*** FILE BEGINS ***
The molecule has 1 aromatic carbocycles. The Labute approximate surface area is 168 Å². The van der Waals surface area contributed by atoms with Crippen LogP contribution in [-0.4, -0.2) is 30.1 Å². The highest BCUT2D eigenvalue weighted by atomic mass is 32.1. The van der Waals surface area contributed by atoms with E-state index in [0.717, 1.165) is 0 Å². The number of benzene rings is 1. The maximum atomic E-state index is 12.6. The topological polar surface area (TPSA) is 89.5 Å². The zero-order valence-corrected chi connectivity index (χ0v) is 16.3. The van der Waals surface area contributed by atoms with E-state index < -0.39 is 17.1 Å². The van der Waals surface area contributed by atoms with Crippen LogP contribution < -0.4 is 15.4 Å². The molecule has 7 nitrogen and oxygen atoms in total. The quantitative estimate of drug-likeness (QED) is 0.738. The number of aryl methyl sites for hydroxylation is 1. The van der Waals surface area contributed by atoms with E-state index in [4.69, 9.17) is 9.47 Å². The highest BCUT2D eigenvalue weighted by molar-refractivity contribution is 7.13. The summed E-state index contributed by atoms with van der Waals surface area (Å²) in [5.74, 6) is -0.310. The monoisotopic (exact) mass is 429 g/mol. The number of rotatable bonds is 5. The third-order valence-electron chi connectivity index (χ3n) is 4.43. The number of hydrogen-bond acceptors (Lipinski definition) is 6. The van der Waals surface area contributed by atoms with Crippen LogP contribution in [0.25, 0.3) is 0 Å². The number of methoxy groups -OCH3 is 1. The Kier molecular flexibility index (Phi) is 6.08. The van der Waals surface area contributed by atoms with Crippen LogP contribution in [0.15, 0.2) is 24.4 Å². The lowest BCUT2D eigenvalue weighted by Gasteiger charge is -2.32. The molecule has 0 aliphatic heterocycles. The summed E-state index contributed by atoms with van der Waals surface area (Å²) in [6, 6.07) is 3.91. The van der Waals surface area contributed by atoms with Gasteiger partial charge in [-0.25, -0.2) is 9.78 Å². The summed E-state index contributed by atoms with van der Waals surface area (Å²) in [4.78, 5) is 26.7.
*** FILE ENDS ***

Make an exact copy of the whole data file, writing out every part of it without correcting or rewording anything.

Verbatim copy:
The molecule has 1 aromatic carbocycles. The Labute approximate surface area is 168 Å². The van der Waals surface area contributed by atoms with Crippen LogP contribution in [-0.4, -0.2) is 30.1 Å². The highest BCUT2D eigenvalue weighted by atomic mass is 32.1. The van der Waals surface area contributed by atoms with E-state index in [0.717, 1.165) is 0 Å². The number of benzene rings is 1. The maximum atomic E-state index is 12.6. The topological polar surface area (TPSA) is 89.5 Å². The zero-order valence-corrected chi connectivity index (χ0v) is 16.3. The van der Waals surface area contributed by atoms with E-state index < -0.39 is 17.1 Å². The van der Waals surface area contributed by atoms with Crippen LogP contribution < -0.4 is 15.4 Å². The molecule has 7 nitrogen and oxygen atoms in total. The quantitative estimate of drug-likeness (QED) is 0.738. The number of aryl methyl sites for hydroxylation is 1. The van der Waals surface area contributed by atoms with E-state index in [4.69, 9.17) is 9.47 Å². The highest BCUT2D eigenvalue weighted by molar-refractivity contribution is 7.13. The summed E-state index contributed by atoms with van der Waals surface area (Å²) in [5.74, 6) is -0.310. The monoisotopic (exact) mass is 429 g/mol. The number of rotatable bonds is 5. The third-order valence-electron chi connectivity index (χ3n) is 4.43. The number of hydrogen-bond acceptors (Lipinski definition) is 6. The van der Waals surface area contributed by atoms with Crippen LogP contribution in [0.25, 0.3) is 0 Å². The number of methoxy groups -OCH3 is 1. The Kier molecular flexibility index (Phi) is 6.08. The van der Waals surface area contributed by atoms with Crippen LogP contribution in [0.15, 0.2) is 24.4 Å². The lowest BCUT2D eigenvalue weighted by Gasteiger charge is -2.32. The molecule has 0 aliphatic heterocycles. The summed E-state index contributed by atoms with van der Waals surface area (Å²) in [6, 6.07) is 3.91. The van der Waals surface area contributed by atoms with Gasteiger partial charge in [-0.25, -0.2) is 9.78 Å². The summed E-state index contributed by atoms with van der Waals surface area (Å²) in [4.78, 5) is 26.7.